If this is Tuesday, it must be time to cast my MaxwellPundit ballot. After I listed my top five players in college football last week, an old college buddy of mine noted the heavy slant in favor of offensive players, which I will attempt to explain, and try to rectify, this week.
The tendency to overemphasize offensive skill position players is natural, if misguided. Laser-like passes, circus catches, and bruising runs are exciting grist for highlight reels, so it is no wonder that they become the emblematic images dancing in Heisman Trophy voters' minds.
It's a lot harder to pull off this kind of nonsense after making a pancake block.
Blocking and tackling, by contrast, are neither sophisticated nor glamorous, so we tend to slight them, deigning to notice only their absence, rather than their presence. Defensive prowess is harder to measure numerically than offensive acumen, but no one who has seen Deion Sanders take away half the field, Lawrence Taylor bring disruption and destruction to the middle of a play, or Deacon Jones set the standard for the quarterback sack can doubt the importance of defense.
In short, blocking and tackling are the essence of football, and they have been since long before the forward pass was legalized, so I will endeavor to focus on both sides of the ball and give more than just a small subset of players their due.
These are my top five players in college football at the midpoint of the 2006 campaign:
1. Troy Smith (Ohio State): The Buckeye quarterback narrowly missed being beaten out for the top spot by another signal-caller, but, although Smith did not have his best day on Saturday (17 for 20, 191 yards, 3 T.D.s, no interceptions), his overall season statistics (101 for 148, 1,261 yards, 15 T.D.s, 2 interceptions) and his consistent performance kept him, like his team, on top.
2. Erik Ainge (Tennessee): I got to see David Cutcliffe's latest prodigy up close on Saturday night and he was as ruthlessly efficient as any quarterback I have ever seen play in person, with the possible exception of Peyton Manning. Ainge missed out on first place solely because of his sub-par performance in a losing effort against Florida, in which he completed barely half of his passes for two picks and no touchdowns. Over the course of the season, though, he has connected on 118 of 171 attempts for 1,657 yards and a fine 14:5 touchdowns-to-interceptions ratio. Last weekend, much to my chagrin, he was 25 of 38 for 268 yards and a pair of touchdowns . . . and that yardage total was artificially suppressed by the short fields with which he had to work. Believe me, had he started from his own one yard line every time, he'd have led a bunch of 99-yard drives against a pretty good defense.
Obviously, this picture is from two years ago. No one in a red jersey got anywhere near that close to him last Saturday night. (Photograph from University of Tennessee.)
3. James Laurinaitis (Ohio State): For all of Troy Smith's heroics, the Buckeye offense is simply living up to the preseason hype. The O.S.U. defense, on the other hand, spent the entire summer hearing about the loss of nine starters . . . then it proceeded to hold its first six opponents to an average of 9.3 points per game, limiting Texas to a touchdown and Iowa to 17 points on the road. No defensive player is more important to Ohio State's success than Laurinaitis, who has 50 tackles (neatly divided into 25 solo stops and 25 assists), among them 4.5 tackles for a loss, including a pair of sacks. Laurinaitis likewise has a pass breakup, two forced fumbles, and four interceptions to his credit. He is a force of nature who deserves recognition.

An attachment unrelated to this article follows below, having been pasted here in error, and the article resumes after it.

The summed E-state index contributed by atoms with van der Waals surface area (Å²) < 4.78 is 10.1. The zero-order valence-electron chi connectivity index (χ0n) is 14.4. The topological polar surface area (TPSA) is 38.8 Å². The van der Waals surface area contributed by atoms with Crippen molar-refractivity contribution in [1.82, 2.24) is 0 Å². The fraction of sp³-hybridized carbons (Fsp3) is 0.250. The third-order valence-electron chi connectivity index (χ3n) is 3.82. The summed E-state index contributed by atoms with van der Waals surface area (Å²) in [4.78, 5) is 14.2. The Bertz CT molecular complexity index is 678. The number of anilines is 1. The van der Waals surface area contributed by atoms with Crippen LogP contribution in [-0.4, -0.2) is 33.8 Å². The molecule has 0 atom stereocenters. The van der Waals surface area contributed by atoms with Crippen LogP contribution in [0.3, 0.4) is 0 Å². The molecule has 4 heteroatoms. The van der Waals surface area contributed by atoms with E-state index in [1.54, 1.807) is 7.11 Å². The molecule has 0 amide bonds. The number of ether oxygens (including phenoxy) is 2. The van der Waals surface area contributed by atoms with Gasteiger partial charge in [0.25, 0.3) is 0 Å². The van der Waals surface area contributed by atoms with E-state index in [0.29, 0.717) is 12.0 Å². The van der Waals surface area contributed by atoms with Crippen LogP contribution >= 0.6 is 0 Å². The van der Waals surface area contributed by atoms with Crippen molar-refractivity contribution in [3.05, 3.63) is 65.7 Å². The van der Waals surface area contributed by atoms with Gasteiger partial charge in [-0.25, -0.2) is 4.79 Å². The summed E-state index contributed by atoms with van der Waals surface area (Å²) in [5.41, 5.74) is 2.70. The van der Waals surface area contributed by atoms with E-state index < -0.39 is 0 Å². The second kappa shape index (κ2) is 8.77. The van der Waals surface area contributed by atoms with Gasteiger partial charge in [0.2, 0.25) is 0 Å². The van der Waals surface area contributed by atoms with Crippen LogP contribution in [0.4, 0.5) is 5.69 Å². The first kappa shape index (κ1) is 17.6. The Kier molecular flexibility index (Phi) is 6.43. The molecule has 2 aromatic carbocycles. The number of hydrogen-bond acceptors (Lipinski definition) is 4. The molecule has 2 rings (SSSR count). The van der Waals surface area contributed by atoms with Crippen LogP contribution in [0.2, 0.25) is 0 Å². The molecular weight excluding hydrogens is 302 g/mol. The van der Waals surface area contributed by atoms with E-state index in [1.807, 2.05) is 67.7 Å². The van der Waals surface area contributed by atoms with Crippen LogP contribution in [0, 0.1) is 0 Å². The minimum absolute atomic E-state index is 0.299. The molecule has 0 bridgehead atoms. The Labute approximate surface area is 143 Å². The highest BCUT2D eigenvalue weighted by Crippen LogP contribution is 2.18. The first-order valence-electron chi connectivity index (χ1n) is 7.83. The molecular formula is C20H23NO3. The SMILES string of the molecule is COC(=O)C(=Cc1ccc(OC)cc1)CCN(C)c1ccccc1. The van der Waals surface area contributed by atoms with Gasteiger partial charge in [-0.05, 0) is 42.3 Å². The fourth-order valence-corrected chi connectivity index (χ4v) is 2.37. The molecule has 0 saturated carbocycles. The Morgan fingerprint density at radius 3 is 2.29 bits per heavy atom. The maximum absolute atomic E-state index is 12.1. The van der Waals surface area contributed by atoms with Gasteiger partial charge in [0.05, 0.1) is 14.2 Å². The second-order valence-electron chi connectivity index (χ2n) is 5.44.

4. Calvin Johnson (Georgia Tech): I was hesitant to put Calvin in my top five this week, because he wasn't even the most important Johnson who played for the Yellow Jackets last Saturday; that honor is reserved for backup defensive end Michael Johnson, who sacked Maryland's Sam Hollenbach twice to preserve the victory. Nevertheless, C.J. had one of his better days this past weekend, hauling in a season-high 10 receptions for 133 yards and a touchdown, bringing his tally for the year to 35 catches for 559 yards and eight scores. As much as I hate to do it, I have to give credit where credit is due.
5. Patrick Willis (Ole Miss): He's easy to overlook because the Rebels are having such a sorry season, but the Mississippi linebacker is showing all-S.E.C. form once again. The league's leading tackler has 62 stops on the season, 44 of which were solo efforts and one of which was a sack. Willis is averaging over 10 tackles a game and he is solely responsible for halting over 11 per cent of the 394 plays run against the Rebs that did not produce touchdowns. That warrants some attention.
"Whatchyoo talkin' 'bout, Willis?"
Honorable mention goes to the Bulldogs' Brannan Southerland. Fullbacks don't get a lot of attention these days, but Southerland is the latest in a long line of Georgia players to make an impact at that position.
In last Saturday's loss to the Tennessee Volunteers, Southerland touched the ball seven times---four carries and three pass receptions---for 55 yards and two touchdowns, in addition to fulfilling his regular duties as the unsung hero of the I-formation who blocks for the guys who get the glory. For the season, Southerland has had 15 rushing attempts for 53 yards and a team-leading four touchdown runs, has caught eight passes for 76 yards and a team-leading two touchdown catches, and is the team's leading scorer.
Those are my top five players, but, if you think there's someone I'm missing, by all means, please bring that player to my attention in the diaries to the right or in the comments below.